The present study was undertaken to (I) evaluate and compare the different anthropometric, body composition and physical fitness parameters of young Indian national women rugby players and also whether the playing position have any role on the above parameters; (II) establish the relation between anthropometric and body composition variables with physiological parameters and also to identify the possible predictor for optimizing the performance.

3. Methods
3.1. Subjects

The present study was carried out on Indian female rugby players who were attending a national coaching camp at sports authority of India (SAI), Kolkata. The players were divided into two groups as per their playing positions i.e. forward (n = 12; mean age = 20.9 ± 3.30 years; 8 prop and 4 hooker) and back (n = 13; mean age = 19.7 ± 2.48 years; 4 winger, 4 scrum half, 3 fly half and 2 center). All the players were having minimum 5 years of formal training history. Before commencement of the test, they were clinically examined and only the medically fit players were chosen as subject for the present study. The present study followed the ethical guideline of Declaration of Helsinki (1975) and an informed consent was obtained from every players.

3.2. Training Regimen

A systematic training programme was formulated and implemented by the qualified coaches under the guidance of scientific experts. The Subjects were trained for two sessions daily (morning and evening) which comprises 4 - 5 hours of training altogether. Physical training was scheduled as per the demand of the game which includes strength, endurance, speed and flexibility training etc. Along with the physical training, specific skill training also included in the daily training schedule. Warm up and cool down session was done at the beginning and end of every training session respectively.

3.3. Anthropometric Measurement

Standing height (cm) was recorded to the nearest 0.1 cm by using a Seca stadiometer (model - 213, Seca Deutschland, Germany) and body weight (kg) was measured to the nearest 0.1 kg by using calibrated Seca alpha weighing scales (model 770) followed by the standard procedure. Skinfold thicknesses were recorded by Harpenden skinfold calliper (British Indicators, UK) at the site of biceps, triceps, sub scapular and supra iliac (12). Both right and left handgrip strength (kg), relative back strength and trunk flexibility (cm) were measured with the help of handgrip and back dynamometer (Takei A5401, Takei Scientific Instruments Co., Ltd., Niigata City, Japan), and ‘Sit-and-Reach flexometer’ (Lafayette Instrumental Co., USA) followed by the standard procedure respectively (13).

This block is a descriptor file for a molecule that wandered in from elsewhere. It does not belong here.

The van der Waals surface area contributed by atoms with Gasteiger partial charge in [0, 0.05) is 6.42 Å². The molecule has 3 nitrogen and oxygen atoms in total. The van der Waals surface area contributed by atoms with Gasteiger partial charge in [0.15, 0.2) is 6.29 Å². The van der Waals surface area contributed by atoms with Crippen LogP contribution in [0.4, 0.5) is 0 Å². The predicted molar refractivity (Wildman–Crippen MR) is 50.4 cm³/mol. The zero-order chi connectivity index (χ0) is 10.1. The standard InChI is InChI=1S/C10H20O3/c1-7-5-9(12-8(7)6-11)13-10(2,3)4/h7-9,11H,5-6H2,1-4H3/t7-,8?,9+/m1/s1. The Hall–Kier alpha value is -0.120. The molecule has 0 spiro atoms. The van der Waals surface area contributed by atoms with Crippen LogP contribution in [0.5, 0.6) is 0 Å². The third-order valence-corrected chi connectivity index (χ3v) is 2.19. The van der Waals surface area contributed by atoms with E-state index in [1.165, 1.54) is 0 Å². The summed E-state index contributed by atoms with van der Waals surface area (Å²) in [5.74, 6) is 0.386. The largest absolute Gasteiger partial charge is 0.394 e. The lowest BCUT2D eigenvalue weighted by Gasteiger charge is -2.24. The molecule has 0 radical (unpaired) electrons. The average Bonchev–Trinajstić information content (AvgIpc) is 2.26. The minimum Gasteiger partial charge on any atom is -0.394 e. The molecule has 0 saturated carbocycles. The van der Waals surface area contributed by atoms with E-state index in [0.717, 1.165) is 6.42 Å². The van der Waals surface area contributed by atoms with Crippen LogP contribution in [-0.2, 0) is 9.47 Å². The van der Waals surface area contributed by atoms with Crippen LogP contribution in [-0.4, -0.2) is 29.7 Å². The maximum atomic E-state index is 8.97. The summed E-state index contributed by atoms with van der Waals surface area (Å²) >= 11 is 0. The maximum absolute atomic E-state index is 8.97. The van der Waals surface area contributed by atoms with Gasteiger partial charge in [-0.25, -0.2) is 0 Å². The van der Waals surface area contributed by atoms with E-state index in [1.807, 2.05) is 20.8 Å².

3.4. Measurement of Body Composition Parameters

Body composition was analyzed by using multi-frequency bioelectrical impedance analyzer (MF-BIA) (Maltron International Ltd., Rayleigh, UK). muscle mass (MM), body cell mass (BCM), total body water (TBW), extra cellular water (ECW), intra cellular water (ICW), total body potassium (TBK), total body calcium (TBCa), minerals and glycogen content were assessed for all the players. MF-BIA was used in four different frequencies (5, 50, 100 and 200 KHz) against an alternate current of 0.2 mA to create the total body electrical impedance and the measurements were recorded followed by the standard testing manual of Maltron International (Maltron Bioscan 920 - II, operating system and service manual ) (14).

3.5. Measurement of VO2max and Anaerobic Power

A modified 20 m multistage physical fitness test was conducted to measure the maximal oxygen uptake capacity (VO2max mL/kg/min). Players were maintained the running speed over the 20 m distance with the increasing frequency of ‘beep’ sound. The final estimation of VO2max was obtained from the shuttle/level scores by using a standard chart of Beep test (15). Anaerobic power output was measured by using running based anaerobic sprint test (RAST) protocol. Six consecutive sprints were done with maximum acceleration and 10 sec interval after each sprint. Each sprint time was recorded by using the Brower timing gate system (Brower Timing Systems, USA). Detailed procedure for both the tests was followed as per Draper and Whyte (16).

3.6. Measurement of Motor Ability Variables